How to Stop Water Loss in a Pond
So things have been going along fine with your pond for some time. One day, you notice an unusual drop in the water level. In warm weather, maybe a half-inch per day water loss is normal, but what do you do if you notice 1.5 to 2 inches per day of water loss from your pond? Check the easiest things first.
For starters, we will assume that your pond is well-designed and that you have built a good water-tight waterfall. Also, if your pond is small, hopefully you have limited the amount of dramatic splash your waterfall provides. Get too much of that splashing and dancing off rocks effect, and your water will disappear in a hurry.
OK, so you’ve covered basic things well. What’s next?
The most likely cause of water loss from your pond is simple evaporation caused by changes in your waterfall. Your waterfall most likely has covering plants, taro, and rush, and eventually they are going to take off — not necessarily in the first couple of years. But when they do, watch out. Also, rocks can shift in your waterfall.
Take a look at the water flow down your rocks. Does their positioning allow for free flow downward? You may need to set some smaller rocks at strategic places to better channel the water stream.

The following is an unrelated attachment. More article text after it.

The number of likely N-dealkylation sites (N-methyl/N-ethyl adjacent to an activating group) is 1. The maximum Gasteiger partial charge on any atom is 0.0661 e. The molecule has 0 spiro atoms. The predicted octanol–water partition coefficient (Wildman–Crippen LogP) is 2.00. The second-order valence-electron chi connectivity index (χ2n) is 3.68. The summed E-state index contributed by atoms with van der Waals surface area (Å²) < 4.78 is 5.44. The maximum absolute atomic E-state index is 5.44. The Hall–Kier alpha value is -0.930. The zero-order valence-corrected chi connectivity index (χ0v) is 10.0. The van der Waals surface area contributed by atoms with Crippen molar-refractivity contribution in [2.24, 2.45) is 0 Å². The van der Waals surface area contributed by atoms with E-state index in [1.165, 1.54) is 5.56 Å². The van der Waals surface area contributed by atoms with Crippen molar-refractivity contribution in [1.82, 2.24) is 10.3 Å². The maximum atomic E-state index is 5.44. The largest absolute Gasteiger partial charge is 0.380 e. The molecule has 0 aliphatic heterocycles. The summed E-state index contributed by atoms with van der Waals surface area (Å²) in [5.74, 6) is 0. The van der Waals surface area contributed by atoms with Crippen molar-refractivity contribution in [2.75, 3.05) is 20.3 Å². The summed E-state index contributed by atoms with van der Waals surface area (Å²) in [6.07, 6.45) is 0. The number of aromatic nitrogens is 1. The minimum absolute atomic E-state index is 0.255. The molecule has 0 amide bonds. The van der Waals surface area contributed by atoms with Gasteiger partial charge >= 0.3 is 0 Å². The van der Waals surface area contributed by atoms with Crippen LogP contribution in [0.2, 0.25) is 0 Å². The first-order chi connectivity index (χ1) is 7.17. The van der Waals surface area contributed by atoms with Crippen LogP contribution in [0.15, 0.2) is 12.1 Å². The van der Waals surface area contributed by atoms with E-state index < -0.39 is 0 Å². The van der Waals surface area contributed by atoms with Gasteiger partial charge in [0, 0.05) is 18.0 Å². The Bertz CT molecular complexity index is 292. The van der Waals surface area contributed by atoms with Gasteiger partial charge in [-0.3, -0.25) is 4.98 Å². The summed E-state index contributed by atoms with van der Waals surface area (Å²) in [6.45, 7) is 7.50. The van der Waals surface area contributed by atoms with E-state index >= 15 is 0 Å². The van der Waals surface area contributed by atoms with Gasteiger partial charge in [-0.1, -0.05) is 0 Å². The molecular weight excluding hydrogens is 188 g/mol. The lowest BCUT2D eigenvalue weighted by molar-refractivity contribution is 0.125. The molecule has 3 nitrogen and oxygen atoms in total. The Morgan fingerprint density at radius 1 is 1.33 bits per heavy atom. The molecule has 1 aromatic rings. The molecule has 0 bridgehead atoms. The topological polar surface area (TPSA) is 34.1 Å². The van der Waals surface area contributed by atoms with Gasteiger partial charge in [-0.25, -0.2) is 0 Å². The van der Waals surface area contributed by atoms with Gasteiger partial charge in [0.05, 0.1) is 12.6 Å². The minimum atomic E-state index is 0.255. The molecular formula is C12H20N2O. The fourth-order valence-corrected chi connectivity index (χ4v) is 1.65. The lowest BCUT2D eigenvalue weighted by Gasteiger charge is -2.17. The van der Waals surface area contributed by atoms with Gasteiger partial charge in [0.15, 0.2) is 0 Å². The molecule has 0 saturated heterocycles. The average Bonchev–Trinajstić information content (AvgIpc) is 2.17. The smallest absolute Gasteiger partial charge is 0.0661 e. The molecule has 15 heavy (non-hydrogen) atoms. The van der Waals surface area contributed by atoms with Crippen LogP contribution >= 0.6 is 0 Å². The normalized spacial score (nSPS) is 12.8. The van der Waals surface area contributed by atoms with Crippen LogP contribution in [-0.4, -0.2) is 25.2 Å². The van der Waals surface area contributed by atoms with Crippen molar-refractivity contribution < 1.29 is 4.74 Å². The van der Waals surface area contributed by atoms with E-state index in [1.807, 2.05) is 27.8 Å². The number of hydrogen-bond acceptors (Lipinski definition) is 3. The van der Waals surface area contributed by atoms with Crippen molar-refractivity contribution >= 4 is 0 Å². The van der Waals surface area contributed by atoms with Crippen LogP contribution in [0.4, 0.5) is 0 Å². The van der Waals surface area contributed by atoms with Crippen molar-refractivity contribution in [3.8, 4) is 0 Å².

Notice where your taro or rush are. Do big specimens grow in places that dam up water? Remove them.
Most importantly, check the bottom of your waterfall. As covering plants thrive, their roots can grow into a mat. This has an effect like a sponge — it soaks up water and doesn’t allow it to escape down the lip. The plants can also grow past the edge of your waterfall. Cut and prune them.
Remove string algae if that is a problem, and prune enough of the plants so that you start to see water channeling off the edge. Cat tails growing near the bottom of your waterfall can also act as a wick, so you may want to prune those too.
If you have a pond that is only a few years old, the probability is very high that the above ideas on pruning plants and moving rocks will solve your water loss problem.
If you’ve a problem with aquatic snails, you’ll know it. You will see them in your waterfall and in your pond. They are hard to get rid of. But did you know that four or five tiny snails can get sucked into some pumps, and restrict the flow of water through the pump?
When the snails restrict water flow through the pump, you’ll see the water flow at the top of your waterfall slow down fairly dramatically. And the waterfall sound will be a lot quieter. The restricted water flow won’t contribute greatly to water loss, but every little measure helps to keep water moving.
With some pumps, you can dislodge those tiny snails fairly easily. Just unplug the pump, remove it from the pond, unscrew the base, and examine the impeller shaft. Take a small bamboo stake or crochet needle and poke it around the shaft to remove any snails. Put the impeller back in position, screw everything back together, and submerse your pump again. You’ll notice much better water flow through the falls.